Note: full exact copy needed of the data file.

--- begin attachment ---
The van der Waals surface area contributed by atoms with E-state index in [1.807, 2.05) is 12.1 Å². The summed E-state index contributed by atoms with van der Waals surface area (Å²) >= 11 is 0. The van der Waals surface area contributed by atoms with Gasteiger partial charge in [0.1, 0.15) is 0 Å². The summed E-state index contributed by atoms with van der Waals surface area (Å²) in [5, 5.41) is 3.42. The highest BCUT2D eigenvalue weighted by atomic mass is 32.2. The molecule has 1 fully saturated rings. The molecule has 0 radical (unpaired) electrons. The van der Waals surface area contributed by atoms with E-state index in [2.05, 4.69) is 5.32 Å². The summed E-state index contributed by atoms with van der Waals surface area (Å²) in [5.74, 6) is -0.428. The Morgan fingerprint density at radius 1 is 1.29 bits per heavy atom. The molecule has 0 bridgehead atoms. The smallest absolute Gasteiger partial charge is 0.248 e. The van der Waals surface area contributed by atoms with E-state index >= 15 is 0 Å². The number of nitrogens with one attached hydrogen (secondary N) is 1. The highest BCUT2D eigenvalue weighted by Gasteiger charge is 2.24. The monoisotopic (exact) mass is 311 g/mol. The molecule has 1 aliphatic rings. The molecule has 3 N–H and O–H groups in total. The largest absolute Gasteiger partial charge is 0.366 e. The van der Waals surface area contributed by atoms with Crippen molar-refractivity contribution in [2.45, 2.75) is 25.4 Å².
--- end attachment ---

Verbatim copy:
The van der Waals surface area contributed by atoms with E-state index in [1.807, 2.05) is 12.1 Å². The summed E-state index contributed by atoms with van der Waals surface area (Å²) >= 11 is 0. The van der Waals surface area contributed by atoms with Gasteiger partial charge in [0.1, 0.15) is 0 Å². The summed E-state index contributed by atoms with van der Waals surface area (Å²) in [5, 5.41) is 3.42. The highest BCUT2D eigenvalue weighted by atomic mass is 32.2. The molecule has 1 fully saturated rings. The molecule has 0 radical (unpaired) electrons. The van der Waals surface area contributed by atoms with E-state index in [2.05, 4.69) is 5.32 Å². The summed E-state index contributed by atoms with van der Waals surface area (Å²) in [5.74, 6) is -0.428. The Morgan fingerprint density at radius 1 is 1.29 bits per heavy atom. The molecule has 0 bridgehead atoms. The smallest absolute Gasteiger partial charge is 0.248 e. The van der Waals surface area contributed by atoms with E-state index >= 15 is 0 Å². The number of nitrogens with one attached hydrogen (secondary N) is 1. The highest BCUT2D eigenvalue weighted by Gasteiger charge is 2.24. The monoisotopic (exact) mass is 311 g/mol. The molecule has 1 aliphatic rings. The molecule has 3 N–H and O–H groups in total. The largest absolute Gasteiger partial charge is 0.366 e. The van der Waals surface area contributed by atoms with Crippen molar-refractivity contribution in [2.45, 2.75) is 25.4 Å².